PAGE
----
The Art of Philanthrocapitalism – What Our Success Can Mean to the World

In the past, philanthropy was often a matter of simply giving money away. Charity was seen as a privilege and was frequently limited to a very select group of people. Today, the world is experiencing what Mathew Bishop – New York bureau chief for The Economist – refers to in his book Philanthrocapitalism as the Fifth Golden Age of Philanthropy. This new age in charity is being led by “hyper agents” who have the capacity to accomplish critical goals much better than anyone else. Bishop refers to these “hyper agents” as philanthrocapitalists and explains why they serve as an integral part in solving major problems in our world.
Philanthrocapitalists do not face elections every few years or suffer the pressures of shareholder demands for increasing quarterly profits. Nor do they have to dedicate substantial amounts of time and resources to raising money. This provides them with the ability to: “think long-term, go against conventional wisdom, to take up ideas too risky for government, to deploy substantial resources quickly when the situation demands it. Above all, to try something new.” The spirit of philanthrocapitalists can easily be traced back to the times of Andrew Carnegie. In his essay “Wealth” which first appeared in The North American Review in 1889 he stated: “The problem of our age is the proper administration of wealth, that the ties of brotherhood may still bind together the rich and poor in harmonious relationship.” Bishop explains how many of today’s ultra rich and the hyper agents of our time see Carnegie’s message as a holy scripture of sorts. Today the problem is again the distribution of wealth. “Carnegie’s approach to that problem” Bishop explains, “is hugely appealing to the successful entrepreneurs who are embracing philanthropy today [because] the solution is in their hands.”
Those entrepreneurs who have harnessed new technologies and the power of globalization to earn stunning fortunes can be seen as “social investors.” They use business-style strategies to effect social change and expect “results and accountability to match.” In this sense Bishop explains, these hyper agents have managed to create and amass an extraordinary amount of wealth. It is only logical that they would be the best-suited individuals to distribute it. Leading the way is Bill Gates, the ultimate philanthrocapitalist. Having already donated billions, he now dedicates his time entirely to his foundation, which by 2009 plans to employ 1,000 people and donate around $3 billion every year.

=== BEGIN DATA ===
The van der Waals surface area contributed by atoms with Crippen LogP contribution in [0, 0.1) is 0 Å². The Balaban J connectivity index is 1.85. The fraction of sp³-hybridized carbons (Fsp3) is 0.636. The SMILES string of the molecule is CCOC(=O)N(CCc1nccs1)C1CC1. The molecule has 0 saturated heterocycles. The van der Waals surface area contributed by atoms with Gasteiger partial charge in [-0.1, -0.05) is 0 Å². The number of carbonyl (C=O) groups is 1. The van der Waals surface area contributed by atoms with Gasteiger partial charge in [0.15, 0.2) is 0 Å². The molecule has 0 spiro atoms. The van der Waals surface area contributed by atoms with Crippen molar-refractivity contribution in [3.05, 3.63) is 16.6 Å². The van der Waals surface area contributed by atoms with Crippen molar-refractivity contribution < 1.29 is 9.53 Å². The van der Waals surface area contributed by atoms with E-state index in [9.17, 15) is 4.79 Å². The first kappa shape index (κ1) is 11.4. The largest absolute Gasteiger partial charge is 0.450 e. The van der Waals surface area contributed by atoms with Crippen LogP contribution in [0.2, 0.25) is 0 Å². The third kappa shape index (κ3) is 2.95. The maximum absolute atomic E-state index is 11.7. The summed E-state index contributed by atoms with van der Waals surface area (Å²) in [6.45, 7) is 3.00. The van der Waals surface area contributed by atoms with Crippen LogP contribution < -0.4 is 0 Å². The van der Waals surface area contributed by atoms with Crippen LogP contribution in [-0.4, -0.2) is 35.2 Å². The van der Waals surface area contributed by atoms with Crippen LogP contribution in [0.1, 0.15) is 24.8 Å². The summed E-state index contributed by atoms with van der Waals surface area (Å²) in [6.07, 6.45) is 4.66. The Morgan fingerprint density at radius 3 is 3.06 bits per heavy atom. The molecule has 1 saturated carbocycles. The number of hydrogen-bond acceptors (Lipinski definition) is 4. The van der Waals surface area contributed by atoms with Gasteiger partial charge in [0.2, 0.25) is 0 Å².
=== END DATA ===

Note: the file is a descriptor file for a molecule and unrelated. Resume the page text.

But for Gates, money alone is simply not enough. “To me, it has to do with the scale of the problem. We’ve got to have the resources and employees because of the diseases.” Gates’ goal is to eradicate the world of curable diseases through philanthrocapitalism. “Go get 0.1 percent of the scientists working on erectile dysfunction to come and work on malaria and you will be making a huge contribution.” To him, it is not enough merely to give and monitor; philanthropy has to be approached as a business and success has to be based on results. In the same way that an entrepreneur is motivated by high returns on investment or increased profit margins, a philanthrocapitalist must gauge how effectively he/she is distributing wealth. Many of the world’s leading NGOs and charitable foundations do not meet their goals because they fail to effectively assess the impact or results over the funds they’ve allocated. “It’s too easy for things to fall through the cracks, [and] not everyone possesses the skills required” explains Gates.